Mindfulness-Based Cognitive Therapy for Children (MBCT-C) for Prevention of Internalizing Difficulties: a Small Randomized Controlled Trial with Australian Primary School Children: a Small Randomized Controlled Trial with Australian Primary School Children

Kathleen M. Wright, Rachel Roberts, Michael J. Proeve

Research output: Contribution to journalArticle

Abstract

Objectives: The use of mindfulness-based programs (MBP) with children is rapidly growing, but calls for well-designed randomized controlled trials (RCTs) of existing programs. Mindfulness-Based Cognitive Therapy for Children (MBCT-C) has preliminary evidence for targeting internalizing symptoms in children. Within MBCT-C (and MBPs more broadly), attention is thought to be a key component of change, but mediation has been relatively unexplored. The overall aim of this small RCT was to compare MBCT-C to cognitive behavior therapy (CBT), as a preventive program for children experiencing internalizing difficulties. 

Methods: A mixed factorial design was used, with 2 (program group) by 2 (pre- and post-intervention) conditions. Children from 3 primary schools were randomized to MBCT-C (n = 45) or CBT (n = 44) using random permuted blocks, with stratification by school, gender, and age. Main analyses were multi-level mixed models. 

Results: Contrary to the hypotheses, only limited differences were found between programs. Both programs had small effects on symptoms of anxiety and depression, quality of life, attention control, and parent- and teacher-SDQ Total Difficulties, as well as moderate-large effects on shifting attention. There were no statistically significant changes in mindfulness or sustained attention.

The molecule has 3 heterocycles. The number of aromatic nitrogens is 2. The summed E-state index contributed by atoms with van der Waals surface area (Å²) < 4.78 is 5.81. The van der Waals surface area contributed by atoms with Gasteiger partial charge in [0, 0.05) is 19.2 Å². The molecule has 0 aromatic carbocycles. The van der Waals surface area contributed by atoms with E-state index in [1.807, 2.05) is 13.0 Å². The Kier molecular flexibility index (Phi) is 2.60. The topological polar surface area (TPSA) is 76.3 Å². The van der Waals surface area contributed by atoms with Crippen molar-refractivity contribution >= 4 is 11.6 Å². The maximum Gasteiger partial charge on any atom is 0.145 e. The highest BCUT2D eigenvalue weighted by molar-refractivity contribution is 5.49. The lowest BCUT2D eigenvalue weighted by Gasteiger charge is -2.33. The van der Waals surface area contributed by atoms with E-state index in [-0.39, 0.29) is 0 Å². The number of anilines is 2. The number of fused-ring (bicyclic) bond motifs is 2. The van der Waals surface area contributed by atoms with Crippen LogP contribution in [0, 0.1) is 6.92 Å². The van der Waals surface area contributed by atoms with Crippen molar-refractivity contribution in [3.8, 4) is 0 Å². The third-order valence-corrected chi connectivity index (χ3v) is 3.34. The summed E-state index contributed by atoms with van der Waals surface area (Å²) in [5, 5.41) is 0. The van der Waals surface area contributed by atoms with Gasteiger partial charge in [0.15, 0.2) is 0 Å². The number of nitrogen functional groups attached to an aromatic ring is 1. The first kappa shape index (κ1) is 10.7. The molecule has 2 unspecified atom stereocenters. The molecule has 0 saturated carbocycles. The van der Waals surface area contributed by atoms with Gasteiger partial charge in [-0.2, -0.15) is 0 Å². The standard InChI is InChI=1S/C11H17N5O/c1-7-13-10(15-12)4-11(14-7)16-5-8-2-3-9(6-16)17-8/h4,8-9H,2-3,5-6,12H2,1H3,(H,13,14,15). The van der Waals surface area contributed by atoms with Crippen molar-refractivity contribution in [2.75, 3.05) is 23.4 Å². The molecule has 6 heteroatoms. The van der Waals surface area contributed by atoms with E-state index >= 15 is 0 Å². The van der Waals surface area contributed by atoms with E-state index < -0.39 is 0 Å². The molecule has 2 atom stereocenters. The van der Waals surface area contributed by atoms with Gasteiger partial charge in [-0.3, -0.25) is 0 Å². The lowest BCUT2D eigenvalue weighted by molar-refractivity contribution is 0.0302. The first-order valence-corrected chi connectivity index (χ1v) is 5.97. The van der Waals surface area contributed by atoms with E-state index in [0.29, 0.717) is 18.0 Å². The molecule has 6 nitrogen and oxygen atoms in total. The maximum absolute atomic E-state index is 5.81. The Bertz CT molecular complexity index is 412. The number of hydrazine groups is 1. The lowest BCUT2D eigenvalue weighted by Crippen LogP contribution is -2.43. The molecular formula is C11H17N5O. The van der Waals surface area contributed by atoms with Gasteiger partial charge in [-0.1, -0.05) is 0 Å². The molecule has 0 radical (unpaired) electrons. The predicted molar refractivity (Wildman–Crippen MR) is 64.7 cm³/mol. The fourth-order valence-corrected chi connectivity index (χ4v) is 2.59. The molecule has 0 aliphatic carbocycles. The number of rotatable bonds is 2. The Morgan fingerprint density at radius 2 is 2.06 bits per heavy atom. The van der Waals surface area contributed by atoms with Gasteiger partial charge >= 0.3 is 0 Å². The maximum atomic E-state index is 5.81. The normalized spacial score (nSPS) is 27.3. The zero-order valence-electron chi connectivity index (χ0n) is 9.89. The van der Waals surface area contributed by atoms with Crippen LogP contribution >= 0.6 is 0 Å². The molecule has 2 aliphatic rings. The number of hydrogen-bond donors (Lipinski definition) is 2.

Conclusions: This RCT provides a robust test of MBCT-C in a “real life” setting, demonstrating that it may be used as a clinically oriented preventive program in schools to reduce internalizing symptoms. The results challenge whether attention (as measured in this study) is a unique component of change for MBCT-C.

LanguageEnglish
Pages2277-2293
Number of pages17
JournalMindfulness
Volume10
Issue number11
DOIs
Publication statusE-pub ahead of print - 16 Jul 2019
Externally publishedYes

Keywords

  • Anxiety
  • Attention
  • Australia
  • Children
  • MBCT-C
  • Mindfulness

ASJC Scopus subject areas

  • Social Psychology
  • Health(social science)
  • Experimental and Cognitive Psychology
  • Developmental and Educational Psychology
  • Applied Psychology

Cite this

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title = "Mindfulness-Based Cognitive Therapy for Children (MBCT-C) for Prevention of Internalizing Difficulties: a Small Randomized Controlled Trial with Australian Primary School Children: a Small Randomized Controlled Trial with Australian Primary School Children",
abstract = "Objectives: The use of mindfulness-based programs (MBP) with children is rapidly growing, but calls for well-designed randomized controlled trials (RCTs) of existing programs. Mindfulness-Based Cognitive Therapy for Children (MBCT-C) has preliminary evidence for targeting internalizing symptoms in children. Within MBCT-C (and MBPs more broadly), attention is thought to be a key component of change, but mediation has been relatively unexplored. The overall aim of this small RCT was to compare MBCT-C to cognitive behavior therapy (CBT), as a preventive program for children experiencing internalizing difficulties. Methods: A mixed factorial design was used, with 2 (program group) by 2 (pre- and post-intervention) conditions. Children from 3 primary schools were randomized to MBCT-C (n = 45) or CBT (n = 44) using random permuted blocks, with stratification by school, gender, and age. Main analyses were multi-level mixed models. Results: Contrary to the hypotheses, only limited differences were found between programs. Both programs had small effects on symptoms of anxiety and depression, quality of life, attention control, and parent- and teacher-SDQ Total Difficulties, as well as moderate-large effects on shifting attention. There were no statistically significant changes in mindfulness or sustained attention. Conclusions: This RCT provides a robust test of MBCT-C in a “real life” setting, demonstrating that it may be used as a clinically oriented preventive program in schools to reduce internalizing symptoms. The results challenge whether attention (as measured in this study) is a unique component of change for MBCT-C.",
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